I recently found out about the tragic story of Phoebe Prince, a young girl who was bullied by her peers to the point where she felt she had to take her own life. I found this whole situation to be extremely sad and disturbing. From what I read, Phoebe was a naturally friendly girl and some people got jealous of her ability to grab a guy’s attention naturally and started calling her names and threatening her. I think statutory rape was involved in some way. It got so bad one day that she went home and hung herself. Apparently faculty and staff at the school knew what was going on and did nothing to stop it from happening. The least they could do was offer counseling to Phoebe to help her cope with her peers’ behavior and taunts. This situation has brought up how the issue of bullying has escalated from playful schoolyard taunts to physical abuse (such as hazing) and slander on the internet. The issue of bullying hits close to home for me as a parent and as someone who was picked on by their peers in the past.
About 6 years ago, I read a book that I was able to relate to in many ways. It was a true story by Jodee Blanco titled “Please Stop Laughing at Me...” It was her personal account of bullying from her peers. No matter where she went to school, she usually would start out popular and would make friends easily. Then she’d go against the grain of peer pressure and everyone would turn against her. She changed schools several times and it always led to the same outcome. I don’t think she ever tried to kill herself, but I know she displayed self-destructive behavior as a result. Miraculously, she came out on top as a confident adult who was able to tell her story in a way that it was nearly impossible to put down.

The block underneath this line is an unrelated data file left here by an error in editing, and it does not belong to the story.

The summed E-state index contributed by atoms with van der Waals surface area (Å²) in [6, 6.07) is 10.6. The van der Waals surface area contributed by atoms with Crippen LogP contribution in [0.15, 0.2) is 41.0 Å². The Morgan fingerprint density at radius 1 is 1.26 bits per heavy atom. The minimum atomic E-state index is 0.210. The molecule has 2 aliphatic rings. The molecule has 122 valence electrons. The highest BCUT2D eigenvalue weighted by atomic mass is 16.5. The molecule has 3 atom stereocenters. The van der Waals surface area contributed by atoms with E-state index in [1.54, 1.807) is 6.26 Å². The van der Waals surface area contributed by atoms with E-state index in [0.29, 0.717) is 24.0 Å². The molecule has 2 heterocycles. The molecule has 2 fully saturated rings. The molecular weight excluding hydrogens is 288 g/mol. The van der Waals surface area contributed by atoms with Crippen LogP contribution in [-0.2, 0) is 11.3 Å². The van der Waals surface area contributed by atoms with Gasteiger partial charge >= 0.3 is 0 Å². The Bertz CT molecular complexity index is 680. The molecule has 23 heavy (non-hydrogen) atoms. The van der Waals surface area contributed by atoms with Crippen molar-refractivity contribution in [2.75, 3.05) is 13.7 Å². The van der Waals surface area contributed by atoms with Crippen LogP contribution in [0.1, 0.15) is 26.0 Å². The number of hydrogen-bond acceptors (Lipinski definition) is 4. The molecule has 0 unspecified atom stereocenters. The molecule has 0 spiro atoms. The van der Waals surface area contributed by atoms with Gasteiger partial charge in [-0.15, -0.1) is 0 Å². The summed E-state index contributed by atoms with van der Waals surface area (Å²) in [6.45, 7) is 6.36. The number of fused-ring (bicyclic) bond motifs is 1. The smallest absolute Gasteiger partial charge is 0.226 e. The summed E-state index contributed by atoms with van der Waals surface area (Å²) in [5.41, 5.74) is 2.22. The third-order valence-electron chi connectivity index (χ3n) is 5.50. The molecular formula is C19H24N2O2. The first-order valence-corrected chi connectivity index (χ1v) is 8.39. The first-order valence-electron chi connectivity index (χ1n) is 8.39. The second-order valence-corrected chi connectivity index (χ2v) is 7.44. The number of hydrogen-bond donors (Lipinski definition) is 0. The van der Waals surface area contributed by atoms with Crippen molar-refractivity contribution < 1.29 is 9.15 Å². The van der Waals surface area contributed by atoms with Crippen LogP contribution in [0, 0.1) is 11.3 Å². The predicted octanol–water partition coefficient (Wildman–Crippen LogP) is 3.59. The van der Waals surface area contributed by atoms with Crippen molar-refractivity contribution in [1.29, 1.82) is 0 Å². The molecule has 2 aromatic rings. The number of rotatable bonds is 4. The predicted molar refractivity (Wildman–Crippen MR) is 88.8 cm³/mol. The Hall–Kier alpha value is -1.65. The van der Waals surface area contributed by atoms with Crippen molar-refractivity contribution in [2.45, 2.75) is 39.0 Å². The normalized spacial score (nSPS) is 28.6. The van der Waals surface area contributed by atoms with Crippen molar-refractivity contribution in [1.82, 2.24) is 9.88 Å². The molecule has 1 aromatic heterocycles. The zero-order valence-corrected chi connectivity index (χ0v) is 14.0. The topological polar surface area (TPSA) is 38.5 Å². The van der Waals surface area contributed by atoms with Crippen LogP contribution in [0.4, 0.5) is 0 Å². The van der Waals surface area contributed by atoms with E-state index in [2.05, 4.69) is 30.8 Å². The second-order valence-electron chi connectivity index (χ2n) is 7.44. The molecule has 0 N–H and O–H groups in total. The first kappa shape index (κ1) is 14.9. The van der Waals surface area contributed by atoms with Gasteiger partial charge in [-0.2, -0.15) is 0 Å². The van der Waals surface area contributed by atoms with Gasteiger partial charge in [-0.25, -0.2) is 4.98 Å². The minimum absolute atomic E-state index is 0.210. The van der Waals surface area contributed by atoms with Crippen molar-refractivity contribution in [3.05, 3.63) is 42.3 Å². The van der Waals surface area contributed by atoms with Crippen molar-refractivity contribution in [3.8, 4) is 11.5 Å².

As I mentioned earlier, both Phoebe Prince's tragic death and Jodee Blanco's book struck chords with me...chords that would not have been struck had I not been a victim of bullying. I usually don't talk much about this because I supposedly lead such a "charmed life" nowadays, but I think it needs to be told in hopes that other people will be inspired to share their own stories and experiences. Maybe the more stories that are shared will inspire schools to mandate school faculty and staff to attend bullying prevention seminars before being allowed to set foot in a school building.
Mind you, the stuff I've heard and read about makes anything I went through pale in comparison, but it's still personal to me. I somehow managed to survive my school years and move on to college and adult life with the intention to start fresh. I think the main thing that kept me going after a while was self-confidence. It's something I've carried over into my adult life. And that didn't come into play until high school.
I started out with a lot of friends in preschool and kindergarten. Then the social circles started forming in first grade. Yes...first grade! People already knew if they fit into the popular or unpopular (i.e. geek) groups. Guess which group yours truly ended up in? :P I had friends, but some of them had split loyalties. Grade school was tolerable until the later years. The friends I had helped me weather any storms and I had my best friend at home too (my sister). I also had some other close friends outside of school. Of course, there were the mean girls who thought it was funny to ask me questions that tested my naivete about sexuality. Basically, you were damned if you said you were a virgin and also damned if you said you weren't. (Madonna's song didn't help much.) There were also boys who were just plain mean. One used to make me miserable at the bus stop every morning. (I got back at him in a subtle way during my college years...by acting like I didn't know him and then hearing from my boyfriend at the time that this guy was sending obvious signals of interest...and then making it very obvious that I was with someone.) The friends I made toward the end of my elementary school days didn't help matters much. However, I did have some friends who were destined for popularity at some point. The other factor that didn't help much was how I was super emotional about getting teased. I wore my vulnerability where everyone could see it and attack it.